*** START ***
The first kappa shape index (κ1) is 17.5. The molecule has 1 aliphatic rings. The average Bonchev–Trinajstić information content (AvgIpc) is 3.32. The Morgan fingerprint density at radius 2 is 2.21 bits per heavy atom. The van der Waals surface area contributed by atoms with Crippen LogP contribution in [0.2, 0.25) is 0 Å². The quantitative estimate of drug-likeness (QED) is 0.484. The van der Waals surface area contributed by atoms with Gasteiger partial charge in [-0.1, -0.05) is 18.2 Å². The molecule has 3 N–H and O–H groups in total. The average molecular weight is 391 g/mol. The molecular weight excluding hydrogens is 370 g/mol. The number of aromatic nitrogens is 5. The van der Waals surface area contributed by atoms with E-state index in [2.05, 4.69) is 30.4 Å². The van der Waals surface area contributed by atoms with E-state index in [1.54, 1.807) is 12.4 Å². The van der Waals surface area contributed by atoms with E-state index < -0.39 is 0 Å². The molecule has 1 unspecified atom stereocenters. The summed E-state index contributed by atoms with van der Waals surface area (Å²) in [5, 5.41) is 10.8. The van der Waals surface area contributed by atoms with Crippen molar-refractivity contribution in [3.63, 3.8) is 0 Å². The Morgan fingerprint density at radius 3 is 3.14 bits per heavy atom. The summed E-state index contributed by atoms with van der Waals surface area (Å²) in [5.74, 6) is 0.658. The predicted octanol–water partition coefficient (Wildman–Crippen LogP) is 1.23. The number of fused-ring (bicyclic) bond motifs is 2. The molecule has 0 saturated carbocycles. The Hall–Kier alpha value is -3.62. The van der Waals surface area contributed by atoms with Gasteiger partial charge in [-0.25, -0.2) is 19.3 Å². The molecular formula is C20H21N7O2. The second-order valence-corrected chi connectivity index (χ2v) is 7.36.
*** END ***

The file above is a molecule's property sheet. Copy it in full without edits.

The first kappa shape index (κ1) is 17.5. The molecule has 1 aliphatic rings. The average Bonchev–Trinajstić information content (AvgIpc) is 3.32. The Morgan fingerprint density at radius 2 is 2.21 bits per heavy atom. The van der Waals surface area contributed by atoms with Crippen LogP contribution in [0.2, 0.25) is 0 Å². The quantitative estimate of drug-likeness (QED) is 0.484. The van der Waals surface area contributed by atoms with Gasteiger partial charge in [-0.1, -0.05) is 18.2 Å². The molecule has 3 N–H and O–H groups in total. The average molecular weight is 391 g/mol. The molecular weight excluding hydrogens is 370 g/mol. The number of aromatic nitrogens is 5. The van der Waals surface area contributed by atoms with E-state index in [2.05, 4.69) is 30.4 Å². The van der Waals surface area contributed by atoms with E-state index in [1.54, 1.807) is 12.4 Å². The van der Waals surface area contributed by atoms with E-state index < -0.39 is 0 Å². The molecule has 1 unspecified atom stereocenters. The summed E-state index contributed by atoms with van der Waals surface area (Å²) in [5, 5.41) is 10.8. The van der Waals surface area contributed by atoms with Crippen molar-refractivity contribution in [3.63, 3.8) is 0 Å². The Morgan fingerprint density at radius 3 is 3.14 bits per heavy atom. The summed E-state index contributed by atoms with van der Waals surface area (Å²) in [5.74, 6) is 0.658. The predicted octanol–water partition coefficient (Wildman–Crippen LogP) is 1.23. The number of fused-ring (bicyclic) bond motifs is 2. The molecule has 0 saturated carbocycles. The Hall–Kier alpha value is -3.62. The van der Waals surface area contributed by atoms with Gasteiger partial charge in [-0.25, -0.2) is 19.3 Å². The molecular formula is C20H21N7O2. The second-order valence-corrected chi connectivity index (χ2v) is 7.36.